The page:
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Falcons Release Jeff George

October 22, 1996

ATLANTA (AP) _ The Atlanta Falcons waived goodbye to a disenchanted Jeff George on Tuesday, ending a stormy relationship that led to the quarterback’s suspension, then his release.

After 4 p.m. Wednesday, George is an unrestricted free agent. But any team claiming George on waivers assumes the remaining share of his $3.6 million salary _ about $1.9 million.

``There really aren’t any options,″ said coach June Jones, who suspended George for conduct detrimental to the team after a sideline tirade Sept. 22.

Leigh Steinberg, George’s agent, said he fears his client’s salary may prevent him from getting signed.

``Our assumption is that no one will claim him″ immediately, Steinberg said. ``Then, in one or two days, we’ll talk to different teams. Jeff would like to play the remainder of the season.″

George and the Seattle Seahawks discussed a contract earlier this month after the suspension. But after a reported six-year, $30 million offer was made, George said he felt he was being rushed into a deal and decided not to approve a trade.

Unable to work out any trades, the Falcons cut George, who cost them two first-round picks in a 1994 trade with the Colts.

The Falcons’ action left George relieved, Steinberg said.

``It’s a happy day for him, because he’s been in a kind of purgatory, in limbo, for the past four weeks.″

The seven-year veteran was suspended for raging at Jones in full view of television cameras after Jones benched him for throwing an interception against the Philadelphia Eagles.

During George’s suspension, he said his reputation was unfairly sullied and there’s nothing he can do to change it.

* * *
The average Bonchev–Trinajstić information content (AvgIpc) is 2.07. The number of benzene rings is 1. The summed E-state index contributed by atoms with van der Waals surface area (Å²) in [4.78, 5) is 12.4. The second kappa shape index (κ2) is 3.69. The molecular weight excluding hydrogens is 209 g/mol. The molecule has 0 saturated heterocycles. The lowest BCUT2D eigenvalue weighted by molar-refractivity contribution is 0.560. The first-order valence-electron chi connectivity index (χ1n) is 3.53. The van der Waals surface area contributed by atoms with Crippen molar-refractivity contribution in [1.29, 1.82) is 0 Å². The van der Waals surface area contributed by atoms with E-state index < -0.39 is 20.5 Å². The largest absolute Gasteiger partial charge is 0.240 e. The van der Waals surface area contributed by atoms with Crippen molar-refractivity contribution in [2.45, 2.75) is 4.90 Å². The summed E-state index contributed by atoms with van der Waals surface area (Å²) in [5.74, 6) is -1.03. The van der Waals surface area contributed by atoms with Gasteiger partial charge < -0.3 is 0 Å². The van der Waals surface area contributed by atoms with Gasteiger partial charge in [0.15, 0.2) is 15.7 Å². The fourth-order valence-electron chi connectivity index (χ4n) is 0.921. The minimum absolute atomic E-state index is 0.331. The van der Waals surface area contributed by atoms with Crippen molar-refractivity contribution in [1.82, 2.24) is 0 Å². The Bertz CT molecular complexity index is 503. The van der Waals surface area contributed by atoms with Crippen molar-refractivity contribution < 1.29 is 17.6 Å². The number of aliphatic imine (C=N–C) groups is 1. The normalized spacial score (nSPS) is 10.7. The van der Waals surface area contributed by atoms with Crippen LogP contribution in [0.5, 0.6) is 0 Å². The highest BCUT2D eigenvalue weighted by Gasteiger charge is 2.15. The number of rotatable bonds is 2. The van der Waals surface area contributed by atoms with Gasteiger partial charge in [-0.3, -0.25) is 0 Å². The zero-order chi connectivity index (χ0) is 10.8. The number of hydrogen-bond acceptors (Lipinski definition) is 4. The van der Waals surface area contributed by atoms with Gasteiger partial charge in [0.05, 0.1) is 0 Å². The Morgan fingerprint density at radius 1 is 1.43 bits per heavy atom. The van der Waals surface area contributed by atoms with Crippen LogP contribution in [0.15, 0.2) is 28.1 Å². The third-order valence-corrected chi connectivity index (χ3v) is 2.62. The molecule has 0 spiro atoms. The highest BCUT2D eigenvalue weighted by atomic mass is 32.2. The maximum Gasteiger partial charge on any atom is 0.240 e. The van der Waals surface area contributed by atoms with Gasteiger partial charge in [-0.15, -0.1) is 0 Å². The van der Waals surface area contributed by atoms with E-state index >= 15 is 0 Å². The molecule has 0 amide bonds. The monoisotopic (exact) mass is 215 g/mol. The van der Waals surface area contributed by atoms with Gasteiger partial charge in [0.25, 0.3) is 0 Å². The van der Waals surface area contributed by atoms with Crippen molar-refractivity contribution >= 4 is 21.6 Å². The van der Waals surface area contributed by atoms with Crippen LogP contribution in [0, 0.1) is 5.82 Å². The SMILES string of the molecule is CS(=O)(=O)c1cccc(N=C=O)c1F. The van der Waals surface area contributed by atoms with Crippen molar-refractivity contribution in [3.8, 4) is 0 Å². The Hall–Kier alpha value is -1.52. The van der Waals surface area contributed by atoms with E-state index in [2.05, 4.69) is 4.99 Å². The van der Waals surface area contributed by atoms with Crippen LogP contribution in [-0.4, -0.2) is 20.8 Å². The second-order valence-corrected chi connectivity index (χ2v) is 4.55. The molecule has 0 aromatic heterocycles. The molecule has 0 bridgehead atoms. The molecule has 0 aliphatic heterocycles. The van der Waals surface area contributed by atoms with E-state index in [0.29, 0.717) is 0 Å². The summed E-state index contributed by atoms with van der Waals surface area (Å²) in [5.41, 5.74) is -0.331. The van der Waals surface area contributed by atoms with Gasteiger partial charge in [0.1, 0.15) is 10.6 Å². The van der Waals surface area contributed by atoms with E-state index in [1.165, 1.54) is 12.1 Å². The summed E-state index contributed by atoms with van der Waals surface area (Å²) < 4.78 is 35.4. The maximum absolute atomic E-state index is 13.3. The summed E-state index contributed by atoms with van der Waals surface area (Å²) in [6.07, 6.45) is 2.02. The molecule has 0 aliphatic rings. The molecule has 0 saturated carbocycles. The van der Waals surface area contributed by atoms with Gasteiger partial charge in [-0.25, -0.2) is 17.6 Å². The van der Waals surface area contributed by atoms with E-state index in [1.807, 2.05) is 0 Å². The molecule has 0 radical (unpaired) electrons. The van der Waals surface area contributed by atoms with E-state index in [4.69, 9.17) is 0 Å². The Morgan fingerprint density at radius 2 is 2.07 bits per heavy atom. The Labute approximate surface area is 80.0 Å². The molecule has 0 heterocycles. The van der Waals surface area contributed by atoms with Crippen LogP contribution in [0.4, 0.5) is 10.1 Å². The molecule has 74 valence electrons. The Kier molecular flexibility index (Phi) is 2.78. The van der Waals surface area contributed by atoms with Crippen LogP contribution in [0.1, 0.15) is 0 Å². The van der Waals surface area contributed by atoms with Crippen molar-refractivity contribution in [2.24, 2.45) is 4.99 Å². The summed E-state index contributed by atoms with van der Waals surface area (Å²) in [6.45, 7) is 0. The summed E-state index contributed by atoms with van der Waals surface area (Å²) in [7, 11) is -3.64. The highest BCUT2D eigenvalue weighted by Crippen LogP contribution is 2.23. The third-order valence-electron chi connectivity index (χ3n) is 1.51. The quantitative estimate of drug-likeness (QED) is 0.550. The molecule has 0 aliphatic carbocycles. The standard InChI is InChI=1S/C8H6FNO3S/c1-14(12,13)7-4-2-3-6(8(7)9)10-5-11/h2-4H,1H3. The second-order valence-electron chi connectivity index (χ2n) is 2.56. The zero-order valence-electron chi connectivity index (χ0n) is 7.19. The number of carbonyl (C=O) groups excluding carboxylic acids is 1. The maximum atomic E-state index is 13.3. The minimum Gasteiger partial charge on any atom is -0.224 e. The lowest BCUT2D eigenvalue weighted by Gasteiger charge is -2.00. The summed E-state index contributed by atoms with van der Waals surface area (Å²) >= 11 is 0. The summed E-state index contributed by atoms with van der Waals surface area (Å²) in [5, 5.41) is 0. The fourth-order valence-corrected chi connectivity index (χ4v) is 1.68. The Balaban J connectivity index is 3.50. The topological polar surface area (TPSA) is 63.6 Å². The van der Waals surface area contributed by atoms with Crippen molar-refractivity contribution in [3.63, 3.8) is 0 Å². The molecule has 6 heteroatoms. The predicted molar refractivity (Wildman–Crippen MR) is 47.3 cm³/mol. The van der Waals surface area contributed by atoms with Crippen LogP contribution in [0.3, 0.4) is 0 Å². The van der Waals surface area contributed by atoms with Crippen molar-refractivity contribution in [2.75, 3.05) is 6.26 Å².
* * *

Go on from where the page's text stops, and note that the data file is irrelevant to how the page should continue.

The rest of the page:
``No matter what you do in this business, not everybody is going to like you,″ George said. ``I go about my job, try to be the best quarterback I can and try to put my team in the best position to win.″

The last order of business between the quarterback and the team is a hearing next week on George’s grievance.

The Falcons got George because he seemed the prototype for the run-and-shoot offense. He did thrive in the run-and-shoot, setting a Falcons passing record with 4,143 yards last season. George played 35 games for the Falcons and never gained acceptance in Atlanta.

His laid-back demeanor _ cap flipped backward, hands crossed nonchalantly, a slight smirk on his face while standing on the sidelines _ drew the wrath of the fans every time something went wrong. He was a loner, failing to bond with the linemen who protected him. And his reputation was further sullied this year in training camp when he reported 2 1/2 weeks late because of a contract dispute.

Then came the sideline argument with Jones, which George said was nothing personal and merely proved he is a fiery competitor. Others saw it as yet another example of his me-first attitude.

And as the city’s beloved and successful baseball team plays in its fourth World Series this week, George is the fourth starting quarterback to leave the fading Falcons (0-7) since 1993.

But George sees his leavetaking as a new chance.

``Everybody is stereotyped and it just so happens that what I went through in the past has nothing to do with me now,″ George said. ``It’s like that old Terry Bradshaw thing. People said he was the dumbest guy in the league and even when he won four Super Bowls, he never overcame that. I just try to be the best person I can be and have faith in what I can do. I know I can lead a team to the Super Bowl.″

That team won’t be the Atlanta Falcons.

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